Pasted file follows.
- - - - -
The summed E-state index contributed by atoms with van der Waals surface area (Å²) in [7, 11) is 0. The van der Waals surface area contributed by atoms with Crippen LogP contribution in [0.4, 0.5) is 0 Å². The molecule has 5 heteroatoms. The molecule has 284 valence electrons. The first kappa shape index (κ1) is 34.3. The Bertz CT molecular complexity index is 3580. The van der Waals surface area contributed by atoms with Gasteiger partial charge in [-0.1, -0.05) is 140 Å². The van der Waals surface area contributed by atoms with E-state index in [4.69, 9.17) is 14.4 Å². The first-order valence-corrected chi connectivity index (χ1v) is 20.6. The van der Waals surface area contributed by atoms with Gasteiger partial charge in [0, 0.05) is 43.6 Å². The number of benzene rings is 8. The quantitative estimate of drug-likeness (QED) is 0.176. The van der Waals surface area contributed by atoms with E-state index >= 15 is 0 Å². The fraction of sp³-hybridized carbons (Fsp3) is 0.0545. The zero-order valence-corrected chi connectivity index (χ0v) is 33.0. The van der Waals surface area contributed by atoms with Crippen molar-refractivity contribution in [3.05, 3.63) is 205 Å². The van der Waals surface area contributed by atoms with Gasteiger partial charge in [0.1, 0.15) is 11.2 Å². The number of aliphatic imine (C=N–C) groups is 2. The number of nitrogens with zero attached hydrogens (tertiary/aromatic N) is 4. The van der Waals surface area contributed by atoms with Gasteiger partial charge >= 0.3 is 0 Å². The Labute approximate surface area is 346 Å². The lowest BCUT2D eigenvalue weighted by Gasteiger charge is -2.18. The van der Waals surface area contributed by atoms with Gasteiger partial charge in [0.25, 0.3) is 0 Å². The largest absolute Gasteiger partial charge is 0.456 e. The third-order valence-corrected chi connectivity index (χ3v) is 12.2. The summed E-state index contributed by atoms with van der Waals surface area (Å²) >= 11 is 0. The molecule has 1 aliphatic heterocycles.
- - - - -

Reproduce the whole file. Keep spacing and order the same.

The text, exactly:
The summed E-state index contributed by atoms with van der Waals surface area (Å²) in [7, 11) is 0. The van der Waals surface area contributed by atoms with Crippen LogP contribution in [0.4, 0.5) is 0 Å². The molecule has 5 heteroatoms. The molecule has 284 valence electrons. The first kappa shape index (κ1) is 34.3. The Bertz CT molecular complexity index is 3580. The van der Waals surface area contributed by atoms with Gasteiger partial charge in [-0.1, -0.05) is 140 Å². The van der Waals surface area contributed by atoms with E-state index in [4.69, 9.17) is 14.4 Å². The first-order valence-corrected chi connectivity index (χ1v) is 20.6. The van der Waals surface area contributed by atoms with Gasteiger partial charge in [0, 0.05) is 43.6 Å². The number of benzene rings is 8. The quantitative estimate of drug-likeness (QED) is 0.176. The van der Waals surface area contributed by atoms with E-state index >= 15 is 0 Å². The fraction of sp³-hybridized carbons (Fsp3) is 0.0545. The zero-order valence-corrected chi connectivity index (χ0v) is 33.0. The van der Waals surface area contributed by atoms with Crippen molar-refractivity contribution in [3.05, 3.63) is 205 Å². The van der Waals surface area contributed by atoms with Gasteiger partial charge in [0.1, 0.15) is 11.2 Å². The number of aliphatic imine (C=N–C) groups is 2. The number of nitrogens with zero attached hydrogens (tertiary/aromatic N) is 4. The van der Waals surface area contributed by atoms with Gasteiger partial charge >= 0.3 is 0 Å². The Labute approximate surface area is 346 Å². The lowest BCUT2D eigenvalue weighted by Gasteiger charge is -2.18. The van der Waals surface area contributed by atoms with Gasteiger partial charge in [0.25, 0.3) is 0 Å². The largest absolute Gasteiger partial charge is 0.456 e. The third-order valence-corrected chi connectivity index (χ3v) is 12.2. The summed E-state index contributed by atoms with van der Waals surface area (Å²) >= 11 is 0. The molecule has 1 aliphatic heterocycles.